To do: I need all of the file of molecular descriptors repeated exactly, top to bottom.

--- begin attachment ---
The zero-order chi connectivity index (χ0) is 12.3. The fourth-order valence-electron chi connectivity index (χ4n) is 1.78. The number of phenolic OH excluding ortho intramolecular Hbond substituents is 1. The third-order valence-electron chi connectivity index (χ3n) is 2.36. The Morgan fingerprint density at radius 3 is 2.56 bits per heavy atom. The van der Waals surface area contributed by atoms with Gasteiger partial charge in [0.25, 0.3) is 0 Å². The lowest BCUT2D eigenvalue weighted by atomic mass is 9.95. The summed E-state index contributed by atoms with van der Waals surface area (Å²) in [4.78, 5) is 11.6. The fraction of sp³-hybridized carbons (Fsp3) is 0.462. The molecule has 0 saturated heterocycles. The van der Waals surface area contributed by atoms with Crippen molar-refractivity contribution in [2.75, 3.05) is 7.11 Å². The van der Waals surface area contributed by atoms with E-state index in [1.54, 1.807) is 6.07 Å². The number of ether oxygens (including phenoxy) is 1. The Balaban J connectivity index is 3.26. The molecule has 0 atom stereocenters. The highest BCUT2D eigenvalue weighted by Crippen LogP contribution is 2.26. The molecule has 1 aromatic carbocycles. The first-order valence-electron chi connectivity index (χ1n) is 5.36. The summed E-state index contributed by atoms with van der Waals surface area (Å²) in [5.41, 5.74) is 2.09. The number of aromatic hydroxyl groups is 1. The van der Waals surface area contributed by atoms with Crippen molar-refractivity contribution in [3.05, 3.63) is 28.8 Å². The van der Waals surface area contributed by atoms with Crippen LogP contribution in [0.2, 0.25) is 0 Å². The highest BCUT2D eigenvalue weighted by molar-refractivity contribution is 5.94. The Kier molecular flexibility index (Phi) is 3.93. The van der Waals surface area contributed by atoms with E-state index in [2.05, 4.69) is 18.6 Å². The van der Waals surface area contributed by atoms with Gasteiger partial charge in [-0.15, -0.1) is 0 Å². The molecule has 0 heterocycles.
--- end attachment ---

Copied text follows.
The zero-order chi connectivity index (χ0) is 12.3. The fourth-order valence-electron chi connectivity index (χ4n) is 1.78. The number of phenolic OH excluding ortho intramolecular Hbond substituents is 1. The third-order valence-electron chi connectivity index (χ3n) is 2.36. The Morgan fingerprint density at radius 3 is 2.56 bits per heavy atom. The van der Waals surface area contributed by atoms with Gasteiger partial charge in [0.25, 0.3) is 0 Å². The lowest BCUT2D eigenvalue weighted by atomic mass is 9.95. The summed E-state index contributed by atoms with van der Waals surface area (Å²) in [4.78, 5) is 11.6. The fraction of sp³-hybridized carbons (Fsp3) is 0.462. The molecule has 0 saturated heterocycles. The van der Waals surface area contributed by atoms with Crippen molar-refractivity contribution in [2.75, 3.05) is 7.11 Å². The van der Waals surface area contributed by atoms with E-state index in [1.54, 1.807) is 6.07 Å². The number of ether oxygens (including phenoxy) is 1. The Balaban J connectivity index is 3.26. The molecule has 0 atom stereocenters. The highest BCUT2D eigenvalue weighted by Crippen LogP contribution is 2.26. The molecule has 1 aromatic carbocycles. The first-order valence-electron chi connectivity index (χ1n) is 5.36. The summed E-state index contributed by atoms with van der Waals surface area (Å²) in [5.41, 5.74) is 2.09. The number of aromatic hydroxyl groups is 1. The van der Waals surface area contributed by atoms with Crippen molar-refractivity contribution in [3.05, 3.63) is 28.8 Å². The van der Waals surface area contributed by atoms with Crippen LogP contribution in [0.2, 0.25) is 0 Å². The highest BCUT2D eigenvalue weighted by molar-refractivity contribution is 5.94. The Kier molecular flexibility index (Phi) is 3.93. The van der Waals surface area contributed by atoms with E-state index in [2.05, 4.69) is 18.6 Å². The van der Waals surface area contributed by atoms with Gasteiger partial charge in [-0.15, -0.1) is 0 Å². The molecule has 0 heterocycles.